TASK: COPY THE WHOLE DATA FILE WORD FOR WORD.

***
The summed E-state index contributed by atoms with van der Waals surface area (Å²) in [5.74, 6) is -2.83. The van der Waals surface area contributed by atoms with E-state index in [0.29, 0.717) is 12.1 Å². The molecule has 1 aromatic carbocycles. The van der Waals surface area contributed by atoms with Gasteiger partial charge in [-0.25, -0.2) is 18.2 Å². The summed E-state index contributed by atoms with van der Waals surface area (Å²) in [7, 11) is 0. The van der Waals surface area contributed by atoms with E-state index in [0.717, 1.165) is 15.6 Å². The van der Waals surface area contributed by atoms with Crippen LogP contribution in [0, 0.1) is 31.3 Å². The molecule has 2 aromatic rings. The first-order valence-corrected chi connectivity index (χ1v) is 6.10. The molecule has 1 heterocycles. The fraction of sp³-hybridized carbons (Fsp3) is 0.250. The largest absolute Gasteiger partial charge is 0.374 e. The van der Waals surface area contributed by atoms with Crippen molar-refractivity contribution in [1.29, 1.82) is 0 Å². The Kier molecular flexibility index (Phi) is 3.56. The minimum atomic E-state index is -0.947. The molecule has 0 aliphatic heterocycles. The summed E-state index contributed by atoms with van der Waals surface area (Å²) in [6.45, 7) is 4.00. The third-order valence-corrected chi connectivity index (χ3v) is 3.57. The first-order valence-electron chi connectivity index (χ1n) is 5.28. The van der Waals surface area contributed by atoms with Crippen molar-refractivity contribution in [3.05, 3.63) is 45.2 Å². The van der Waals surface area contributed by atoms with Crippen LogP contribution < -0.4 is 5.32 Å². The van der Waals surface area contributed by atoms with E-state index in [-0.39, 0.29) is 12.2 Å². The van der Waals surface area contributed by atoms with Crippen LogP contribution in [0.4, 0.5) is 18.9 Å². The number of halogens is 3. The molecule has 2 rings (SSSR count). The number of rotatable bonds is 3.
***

The summed E-state index contributed by atoms with van der Waals surface area (Å²) in [5.74, 6) is -2.83. The van der Waals surface area contributed by atoms with E-state index in [0.29, 0.717) is 12.1 Å². The molecule has 1 aromatic carbocycles. The van der Waals surface area contributed by atoms with Gasteiger partial charge in [-0.25, -0.2) is 18.2 Å². The summed E-state index contributed by atoms with van der Waals surface area (Å²) in [7, 11) is 0. The van der Waals surface area contributed by atoms with E-state index in [0.717, 1.165) is 15.6 Å². The van der Waals surface area contributed by atoms with Crippen LogP contribution in [0, 0.1) is 31.3 Å². The molecule has 2 aromatic rings. The first-order valence-corrected chi connectivity index (χ1v) is 6.10. The molecule has 1 heterocycles. The fraction of sp³-hybridized carbons (Fsp3) is 0.250. The largest absolute Gasteiger partial charge is 0.374 e. The van der Waals surface area contributed by atoms with Crippen molar-refractivity contribution in [1.29, 1.82) is 0 Å². The Kier molecular flexibility index (Phi) is 3.56. The minimum atomic E-state index is -0.947. The molecule has 0 aliphatic heterocycles. The summed E-state index contributed by atoms with van der Waals surface area (Å²) in [6.45, 7) is 4.00. The third-order valence-corrected chi connectivity index (χ3v) is 3.57. The first-order valence-electron chi connectivity index (χ1n) is 5.28. The van der Waals surface area contributed by atoms with Crippen molar-refractivity contribution in [3.05, 3.63) is 45.2 Å². The van der Waals surface area contributed by atoms with Crippen LogP contribution < -0.4 is 5.32 Å². The van der Waals surface area contributed by atoms with E-state index in [-0.39, 0.29) is 12.2 Å². The van der Waals surface area contributed by atoms with Crippen LogP contribution in [0.4, 0.5) is 18.9 Å². The number of halogens is 3. The molecule has 2 rings (SSSR count). The number of rotatable bonds is 3.